NCFM Member Mr. Manners, Trump. No, Trump.
Trump. No, Trump.
As an older person, I can remember when powerful men could come on to women sexually and have a newspaper not just not condemn it, but justify such behavior. I’m talking of course about America’s most influential feminist Gloria Steinem’s March 22 1998 Op-ed, in America’s most influential newspaper the New York Times, discussing President Bill Clinton.
Steinem said that grabbing breast’s in the Oval office of a women seeking employment, or taking down one’s pants and asking for oral sex with an employee in a hotel room, is okay if the man obeys the women’s request to stop at that point. She noted that neither is sexual harassment.
It remains true, that the places males are supposed to touch a female to initiate a romantic/sexual relationship, are also the ones that females object to being touched, if such an overture is unwanted. Now though, even a kiss if it turns out to be unwanted, and even when it is not by your boss in the workplace, is called sexual assault. To subvert Shakespeare’s words, using the same word for a kiss and rape does not make (it so) them the same. As that song from “Casablanca” proclaimed, a kiss is just a kiss. Or to paraphrase Shakespeare, you can call poison ivy a rose but that won’t keep it from making you itch.
Am I trying to excuse my own family’s discretions? Well there is this. Once after sharing a few drinks in a bar, my cousin attempted lip to lip contact with a woman that turned out to be unwanted. Maybe I will remind him of the violent encounter, when tomorrow the two celebrate their thirty seventh anniversary.
Still, the topic of males thinking they have the right to touch females needs to be addressed. I was reminded of this with the recent death of former WJM television producer, Mary Richards. After her television career, Richards went on to play guitar for the Rolling Stones. As a Stone, she was subjected to being violently sexually molested by gangs of teenage boys practically every day. She noted that these experience were more terrifying than trench warfare. In relating an incident where she was seized by two boys and woke up in a garbage can practically naked, get this, she blamed the incident on what she was wearing. What I’m saying is, what happened to the good old days?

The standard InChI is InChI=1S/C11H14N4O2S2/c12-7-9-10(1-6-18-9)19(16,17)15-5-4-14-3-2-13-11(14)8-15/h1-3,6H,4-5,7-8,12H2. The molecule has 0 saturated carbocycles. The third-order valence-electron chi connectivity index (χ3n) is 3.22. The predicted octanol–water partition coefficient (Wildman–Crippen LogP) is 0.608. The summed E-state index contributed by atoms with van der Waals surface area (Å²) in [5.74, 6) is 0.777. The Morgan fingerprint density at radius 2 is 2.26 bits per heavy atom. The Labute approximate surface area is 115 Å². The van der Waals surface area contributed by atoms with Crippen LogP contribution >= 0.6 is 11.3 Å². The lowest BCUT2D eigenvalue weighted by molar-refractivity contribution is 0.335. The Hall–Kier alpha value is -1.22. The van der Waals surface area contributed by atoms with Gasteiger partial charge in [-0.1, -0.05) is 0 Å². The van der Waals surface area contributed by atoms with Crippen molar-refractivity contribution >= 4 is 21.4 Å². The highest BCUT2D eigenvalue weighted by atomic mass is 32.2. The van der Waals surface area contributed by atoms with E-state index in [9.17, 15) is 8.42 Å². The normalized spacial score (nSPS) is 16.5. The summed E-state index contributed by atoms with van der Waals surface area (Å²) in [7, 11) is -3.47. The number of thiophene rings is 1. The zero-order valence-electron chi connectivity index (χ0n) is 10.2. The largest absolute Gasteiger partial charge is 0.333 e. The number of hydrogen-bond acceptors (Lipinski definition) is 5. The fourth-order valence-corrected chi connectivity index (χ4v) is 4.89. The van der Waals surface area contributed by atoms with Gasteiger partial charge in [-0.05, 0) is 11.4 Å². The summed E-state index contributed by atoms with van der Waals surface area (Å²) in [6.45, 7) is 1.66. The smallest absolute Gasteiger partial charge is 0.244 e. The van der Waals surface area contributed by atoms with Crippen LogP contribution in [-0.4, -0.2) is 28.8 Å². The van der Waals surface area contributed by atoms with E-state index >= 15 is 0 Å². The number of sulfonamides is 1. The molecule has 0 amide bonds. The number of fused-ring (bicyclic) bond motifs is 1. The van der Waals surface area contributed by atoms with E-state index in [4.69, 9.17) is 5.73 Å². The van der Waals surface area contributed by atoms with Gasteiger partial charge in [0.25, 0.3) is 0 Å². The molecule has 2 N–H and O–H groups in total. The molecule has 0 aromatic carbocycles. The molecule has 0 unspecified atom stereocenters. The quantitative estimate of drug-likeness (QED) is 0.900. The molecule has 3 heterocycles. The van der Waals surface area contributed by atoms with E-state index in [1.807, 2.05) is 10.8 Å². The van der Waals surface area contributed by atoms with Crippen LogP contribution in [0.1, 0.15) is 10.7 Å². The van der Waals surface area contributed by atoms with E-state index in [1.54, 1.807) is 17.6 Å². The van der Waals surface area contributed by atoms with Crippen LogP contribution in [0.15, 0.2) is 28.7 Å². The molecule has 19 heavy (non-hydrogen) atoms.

Trump. No, Trump
Dear Chump, No, Chump:
Yes, those were good times. However, I think you are mistaking the fictional lead character in the Mary Tyler Moore television show with the Rolling’s Stones guitarist Keith Richards. Don’t feel bad, I’ve made the same mistake myself. It was Keith who had those experiences which he related “nearly killed me”, with teenaged girls being the culprits. In the garbage can incident, he related that he was “silly enough” to be wearing a chain which the girls grabbed on to, in order to capture him. Fortunately, after this story was related on the program “Fresh Air”, the subject of sexism was immediately addressed. Specifically, the anti-female aspects of Stones lyrics.
As we know, when men make sexual advances it is about power and hatred of women, but only of course if the overtures are unwanted. So clearly these girls hated Keith, as do all adult women who make unwanted sexual overtures to male celebrities.
But let’s give credit to Mr. Richards, as with other male star’s bodies (actually any men they choose), girls have been given carte blanc to touch them in whatever way they choose. To Keith’s credit, he apparently acted in the socially accepted manner. He refused to defend himself. Bystander’s also took the moral stand and refused to rescue him, emotionally or otherwise.
Since he is man, the perhaps thousands of sexual molestation’s he experienced are an example of male power. Keith after all is a part of a legendary rock and roll band, which gives females the right to control his body. As his band mate Mick Jagger would say, he was under their thumb, but take it easy baby.
Trump. No, Trump.
Share and Enjoy:
Powered by WPeMatico